The High Court has dismissed Travis Duncan's constitutional challenge to the NSW legislation which sought to validate prior acts done by ICAC which had been beyond its jurisdiction at the time they were done.

In July 2013, following a landmark investigation which was never out of the news, the Independent Commission Against Corruption released its report entitled "Investigations into the Conduct of Ian McDonald, Edward Obeid Senior, Moses Obeid and Others" (Report). That report made findings of corruption against a number of people including businessman Travers Duncan. Such findings were based upon a broad interpretation of "corrupt conduct" as defined in section 8(2) of the Independent Commission Against Corruption Act 1988 (NSW) (ICAC Act).

On 15 April 2015 the High Court delivered its judgment in Independent Commission Against Corruption v Cunneen (2015) 89 ALJR 275 (Cunneen). At that time Mr Duncan's attempts to challenge ICAC's findings were before the NSW Court of Appeal (having failed at first instance before McDougall J). The High Court in Cunneen held that "corrupt conduct" within ICAC's investigative judirsdiction under the ICAC Act did not encompass conduct which did not compromise the probity, as opposed to mere efficacy, of public administration. Given that the Report's findings against Mr Duncan did not suggest that his conduct had effected the probity of the exercise of any official function, the effect of the High Court's decision in Cunneen was that ICAC lacked jurisdiction to make findings of corrupt conduct against Mr Duncan.

Prior to the resolution of Mr Duncan's appeal, the NSW Parliament enacted the Independent Commission Against Corruption Amendment (Validation) Act 2015 (NSW) (Validation Act). The effect of the Validation Act was, relevantly, to retrospectively deem valid any investigation, examination inquiry, hearing, finding or report prior to the Cunneen decision, which would have been valid if the definition of corrupt conduct in the ICAC Act had extended to conduct that adversely affects, or could adversely affect, the efficacy (but not the probity) of the exercise of judicial functions.

Mr Duncan amended his NSW Court of Appeal challenge to argue that the Validation Act was invalid. That issue was removed to the High Court for determination.

Mr Duncan's argument was based upon the operation of the Validation Act by which ICAC's acts, which were invalid at the time that they were done, are "taken to have been, and always to have been, validly done". Duncan's lawyers argued that on a proper interpretation of the Validation Act, it operated not to validate the invalid acts of ICAC but, rather, to direct courts to treat as valid acts that were, and remain, invalid. It was further submitted that such operation would take from the Supreme Court of NSW power to grant relief on account of ICAC's jurisdictional error and, thereby, involve an interference with judicial power contrary to the Constitution.

The High Court rejected Mr Duncan's interpretation of the effect of the Validation Act which it described as 'distinctly implausible given the purpose of its enactment'. It held that the effect of the Validation Act was to change the meaning of "corrupt conduct", as a matter of substantive law, from the meaning given to that expression in Cunneen in respect of acts occurring prior to 15 April 2015. The Court held that the Validation Act operates so that the legal position is the same as if ICAC had been authorised by the ICAC Act to investigate and report on conduct that adversely affects, or may adversely affect, the efficacy (but not the probity) of the exercise of official functions. It attaches to the ICAC's findings legal consequences which it declares them to have always had. The Report becomes one recognised by the law as a report into "corrupt conduct" made under the ICAC Act. Those findings were also sufficient to dispose of Mr Duncan's alternative argument based upon s79 of the Judiciary Act which the Court did not otherwise consider.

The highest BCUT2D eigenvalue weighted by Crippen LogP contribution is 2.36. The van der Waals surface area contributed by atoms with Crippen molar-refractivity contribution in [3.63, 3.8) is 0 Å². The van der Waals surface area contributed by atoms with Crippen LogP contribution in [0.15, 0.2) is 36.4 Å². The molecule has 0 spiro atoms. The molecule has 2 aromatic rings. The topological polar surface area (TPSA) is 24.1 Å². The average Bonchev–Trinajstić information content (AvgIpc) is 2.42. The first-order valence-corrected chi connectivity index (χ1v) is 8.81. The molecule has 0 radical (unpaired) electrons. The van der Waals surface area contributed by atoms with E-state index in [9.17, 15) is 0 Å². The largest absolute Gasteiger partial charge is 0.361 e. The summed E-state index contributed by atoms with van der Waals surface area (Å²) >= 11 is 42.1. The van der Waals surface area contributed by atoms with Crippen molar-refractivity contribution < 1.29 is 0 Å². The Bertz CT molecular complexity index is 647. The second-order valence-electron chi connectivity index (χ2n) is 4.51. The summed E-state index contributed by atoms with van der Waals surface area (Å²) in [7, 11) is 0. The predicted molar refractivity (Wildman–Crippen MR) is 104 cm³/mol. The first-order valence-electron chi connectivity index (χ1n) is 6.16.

The decision confirms the validity of the Validation Act which will have broader relevance to the validity of other investigations carried out and findings made by ICAC prior to the Cunneen decision. It will make valid the investigations, such as the investigations in Operation Credo and Operation Spicer, which were carried out prior to Cunneen and in respect of which ICAC previously put its reports on hold. It can expected that, following this decision and the legislation giving effect to the recommendations of the Gleeson Panel Review (which are currently before the NSW Parliament and are expected to pass), ICAC will proceed to issue its final reports into those investigations. Notably, however, as the Validation Act only operates in respect of acts (including findings and reports) which were done by ICAC before 15 April 2015, any findings made, or conclusions drawn, by ICAC in such reports will need to apply the more restrictive definition of "corrupt conduct". It will not bring to an end Mr Duncan's ongoing challenge to the ICAC findings made against him. That dispute will not return to the Court of Appeal to consider the remaining grounds of appeal.

To read the full High Court decision click here.